He said landowners in the Green River Wildlife Region have reported more than 700 dead deer, but that's only a fraction of the total. He has had more than 180 reports of dead deer in Casey County.
While some hunters may be concerned about safety, he said the virus is not infectious to humans and cannot be spread from the carcass of a deer.
The meat also appears to be healthy even though a deer is infected. If the carcass is found soon after the deer dies, the meat is safe to eat, Weddle said.
Joe Curtsinger hears his customers at Curtsinger's Sunrise Outfitters on Stanford Road talk about finding deer that have died near water.
"Just about everyone who lives on a farm has found dead deer along the creeks and ponds," said Curtsinger.
"It's not an uncommon thing now. ... Some have been found in the city limits on Gose Pike where people have ponds."
One hunter found 11 dead deer on a farm in McKinney, according to Curtsinger, who talks with hunters on a regular basis.
Curtsinger, who also is a deer hunter, said the ones he's seen looked healthy.
Deer numbers are down
The number of deer harvested by hunters is down so far this year. Rodney Nokes of the state Department of Fish and Wildlife said last weekend's kill was down 2,000 or 40 percent lower than in the past two or three years.
"It could have been because of the virus, the dry weather or the UK football game," Nokes said. "It's not low enough to worry about.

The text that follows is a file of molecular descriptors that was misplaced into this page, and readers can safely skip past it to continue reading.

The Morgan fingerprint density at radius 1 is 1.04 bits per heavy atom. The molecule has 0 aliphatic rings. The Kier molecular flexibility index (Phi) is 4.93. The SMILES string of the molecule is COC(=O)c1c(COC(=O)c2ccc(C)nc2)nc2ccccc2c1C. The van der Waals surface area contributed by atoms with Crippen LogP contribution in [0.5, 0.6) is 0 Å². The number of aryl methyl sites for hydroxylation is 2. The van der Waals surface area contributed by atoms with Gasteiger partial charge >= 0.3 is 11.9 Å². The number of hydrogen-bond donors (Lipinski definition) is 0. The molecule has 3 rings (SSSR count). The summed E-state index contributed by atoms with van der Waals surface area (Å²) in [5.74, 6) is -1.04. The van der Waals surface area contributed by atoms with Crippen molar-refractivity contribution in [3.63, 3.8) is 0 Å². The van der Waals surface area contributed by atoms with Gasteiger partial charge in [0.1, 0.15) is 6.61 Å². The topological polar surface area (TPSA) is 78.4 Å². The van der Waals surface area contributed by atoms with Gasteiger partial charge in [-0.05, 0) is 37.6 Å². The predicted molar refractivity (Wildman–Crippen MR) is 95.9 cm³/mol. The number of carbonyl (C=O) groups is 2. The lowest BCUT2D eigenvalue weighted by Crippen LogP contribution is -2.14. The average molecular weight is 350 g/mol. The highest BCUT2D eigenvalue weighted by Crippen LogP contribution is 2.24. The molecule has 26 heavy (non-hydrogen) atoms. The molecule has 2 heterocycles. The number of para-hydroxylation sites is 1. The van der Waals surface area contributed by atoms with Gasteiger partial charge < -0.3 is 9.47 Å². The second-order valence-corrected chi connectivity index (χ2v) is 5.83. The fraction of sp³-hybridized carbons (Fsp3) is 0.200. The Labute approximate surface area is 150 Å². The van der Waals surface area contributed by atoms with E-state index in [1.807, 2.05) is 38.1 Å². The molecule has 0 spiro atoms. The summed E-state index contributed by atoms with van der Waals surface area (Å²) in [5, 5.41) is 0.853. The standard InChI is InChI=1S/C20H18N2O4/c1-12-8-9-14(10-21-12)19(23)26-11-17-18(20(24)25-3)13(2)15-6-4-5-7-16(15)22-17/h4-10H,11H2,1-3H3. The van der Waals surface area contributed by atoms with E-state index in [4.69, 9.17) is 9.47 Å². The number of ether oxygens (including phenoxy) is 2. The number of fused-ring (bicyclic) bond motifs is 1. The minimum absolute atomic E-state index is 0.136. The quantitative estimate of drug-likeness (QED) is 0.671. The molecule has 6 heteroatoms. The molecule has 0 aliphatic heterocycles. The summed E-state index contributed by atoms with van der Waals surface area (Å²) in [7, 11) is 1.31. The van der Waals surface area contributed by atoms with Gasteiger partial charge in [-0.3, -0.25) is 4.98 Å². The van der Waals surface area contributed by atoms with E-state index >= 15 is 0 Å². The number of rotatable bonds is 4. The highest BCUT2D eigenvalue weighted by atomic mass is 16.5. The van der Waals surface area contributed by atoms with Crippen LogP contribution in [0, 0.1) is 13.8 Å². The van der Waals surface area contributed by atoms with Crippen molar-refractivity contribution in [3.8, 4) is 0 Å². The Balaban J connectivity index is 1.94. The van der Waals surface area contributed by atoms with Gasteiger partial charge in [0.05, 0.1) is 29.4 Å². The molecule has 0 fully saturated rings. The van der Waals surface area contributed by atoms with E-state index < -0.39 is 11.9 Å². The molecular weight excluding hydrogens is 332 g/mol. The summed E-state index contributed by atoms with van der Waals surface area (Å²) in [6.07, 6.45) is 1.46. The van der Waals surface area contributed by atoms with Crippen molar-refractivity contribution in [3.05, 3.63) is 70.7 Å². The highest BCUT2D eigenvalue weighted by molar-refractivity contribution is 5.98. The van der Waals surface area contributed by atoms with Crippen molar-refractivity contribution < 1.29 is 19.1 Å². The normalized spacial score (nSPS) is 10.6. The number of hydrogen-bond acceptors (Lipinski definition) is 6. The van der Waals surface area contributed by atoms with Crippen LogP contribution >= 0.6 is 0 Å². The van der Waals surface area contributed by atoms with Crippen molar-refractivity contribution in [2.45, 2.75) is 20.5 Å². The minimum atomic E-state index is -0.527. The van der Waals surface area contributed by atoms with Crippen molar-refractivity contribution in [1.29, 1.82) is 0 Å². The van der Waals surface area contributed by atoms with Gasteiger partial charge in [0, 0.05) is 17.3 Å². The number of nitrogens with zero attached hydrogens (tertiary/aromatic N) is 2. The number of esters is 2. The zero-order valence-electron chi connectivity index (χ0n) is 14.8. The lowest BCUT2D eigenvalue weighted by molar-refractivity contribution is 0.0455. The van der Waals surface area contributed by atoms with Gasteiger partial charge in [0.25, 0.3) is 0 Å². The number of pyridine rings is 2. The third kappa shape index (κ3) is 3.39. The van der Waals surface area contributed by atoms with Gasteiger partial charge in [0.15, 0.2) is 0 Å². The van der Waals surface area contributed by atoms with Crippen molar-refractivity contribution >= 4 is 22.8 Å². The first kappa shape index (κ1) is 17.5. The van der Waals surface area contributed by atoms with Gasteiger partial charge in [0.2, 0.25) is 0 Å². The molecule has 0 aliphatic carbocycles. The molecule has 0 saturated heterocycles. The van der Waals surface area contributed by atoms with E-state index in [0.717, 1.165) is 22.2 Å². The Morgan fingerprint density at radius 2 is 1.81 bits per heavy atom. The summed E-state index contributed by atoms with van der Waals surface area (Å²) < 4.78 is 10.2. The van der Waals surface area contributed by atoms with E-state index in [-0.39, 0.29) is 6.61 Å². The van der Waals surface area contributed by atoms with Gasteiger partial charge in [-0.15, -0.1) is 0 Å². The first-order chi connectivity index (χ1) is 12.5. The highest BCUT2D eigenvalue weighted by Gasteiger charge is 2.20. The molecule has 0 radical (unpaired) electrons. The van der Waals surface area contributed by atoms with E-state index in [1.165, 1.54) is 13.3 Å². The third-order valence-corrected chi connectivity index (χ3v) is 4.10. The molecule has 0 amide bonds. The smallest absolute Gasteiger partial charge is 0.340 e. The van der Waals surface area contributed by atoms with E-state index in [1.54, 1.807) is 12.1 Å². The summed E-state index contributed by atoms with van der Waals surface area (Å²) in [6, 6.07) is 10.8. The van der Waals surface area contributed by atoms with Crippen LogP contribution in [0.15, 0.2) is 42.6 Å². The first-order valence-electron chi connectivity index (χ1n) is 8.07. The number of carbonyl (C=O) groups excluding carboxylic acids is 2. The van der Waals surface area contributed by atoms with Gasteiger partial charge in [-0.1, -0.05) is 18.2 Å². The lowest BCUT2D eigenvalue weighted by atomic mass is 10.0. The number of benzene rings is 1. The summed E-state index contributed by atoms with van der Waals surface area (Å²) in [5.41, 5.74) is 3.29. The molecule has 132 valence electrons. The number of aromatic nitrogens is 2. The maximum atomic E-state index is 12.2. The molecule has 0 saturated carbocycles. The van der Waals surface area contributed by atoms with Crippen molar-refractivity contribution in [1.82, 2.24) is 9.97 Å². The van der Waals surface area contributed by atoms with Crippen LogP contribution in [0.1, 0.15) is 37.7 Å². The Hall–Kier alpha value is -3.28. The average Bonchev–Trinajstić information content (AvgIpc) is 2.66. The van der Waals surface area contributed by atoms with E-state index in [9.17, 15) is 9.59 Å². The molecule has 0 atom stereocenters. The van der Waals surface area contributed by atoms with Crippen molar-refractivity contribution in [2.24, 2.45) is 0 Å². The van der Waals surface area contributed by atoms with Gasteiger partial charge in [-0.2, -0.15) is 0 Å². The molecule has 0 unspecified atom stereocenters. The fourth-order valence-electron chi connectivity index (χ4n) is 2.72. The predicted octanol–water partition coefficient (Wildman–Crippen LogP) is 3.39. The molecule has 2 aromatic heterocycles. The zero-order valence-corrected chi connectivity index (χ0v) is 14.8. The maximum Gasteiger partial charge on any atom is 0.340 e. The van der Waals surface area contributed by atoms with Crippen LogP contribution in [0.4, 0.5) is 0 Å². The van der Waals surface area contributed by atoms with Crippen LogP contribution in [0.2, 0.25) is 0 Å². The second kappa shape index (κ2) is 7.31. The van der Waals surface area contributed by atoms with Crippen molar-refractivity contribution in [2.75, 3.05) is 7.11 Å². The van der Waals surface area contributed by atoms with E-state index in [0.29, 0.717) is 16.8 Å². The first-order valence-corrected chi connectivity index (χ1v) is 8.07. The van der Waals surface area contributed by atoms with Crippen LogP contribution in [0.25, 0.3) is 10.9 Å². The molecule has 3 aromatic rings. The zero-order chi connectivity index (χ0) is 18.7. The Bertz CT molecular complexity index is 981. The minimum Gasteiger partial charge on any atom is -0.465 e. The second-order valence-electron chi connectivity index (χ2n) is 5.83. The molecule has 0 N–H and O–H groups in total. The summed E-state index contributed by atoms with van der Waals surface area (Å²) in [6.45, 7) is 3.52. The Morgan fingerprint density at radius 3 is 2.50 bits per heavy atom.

"We had the second best kill that we've ever had in September."
About 35 percent of hunters kill a deer, and Nokes does not think the virus will affect the success of this year's season.
The virus occurs about every three of four years, Nokes said, but it is worse this year because it has affected deer statewide. He attributes it to the dry weather and deer gathering around water. Also, stress from the drought and poor food source makes deer less able to fight off disease.
If a hunter is unsure about a deer's condition, he should not consume meat from animals that appear emaciated or weak prior to harvest, due to the risk of secondary infections, state wildlife officials said.
Hemorrhagic disease can cause large abscesses to form in the body cavity, muscle tissue or under the skin. These abscesses render the meat inedible.
"You can tell if a deer is sick. It acts funny and is not running off like normal," said Weddle, noting that nature may soon solve the disease problem.
"If we get a good frost, that will take care of the gnats," he said.
Deer hunter Glenn Wren of Danville isn't worried about eating the meat.
"If I thought (a deer) was not in good shape, I wouldn't shoot it," he said. However, "the deer I've seen on the farm (in Forkland) where I've hunted for years look in excellent shape."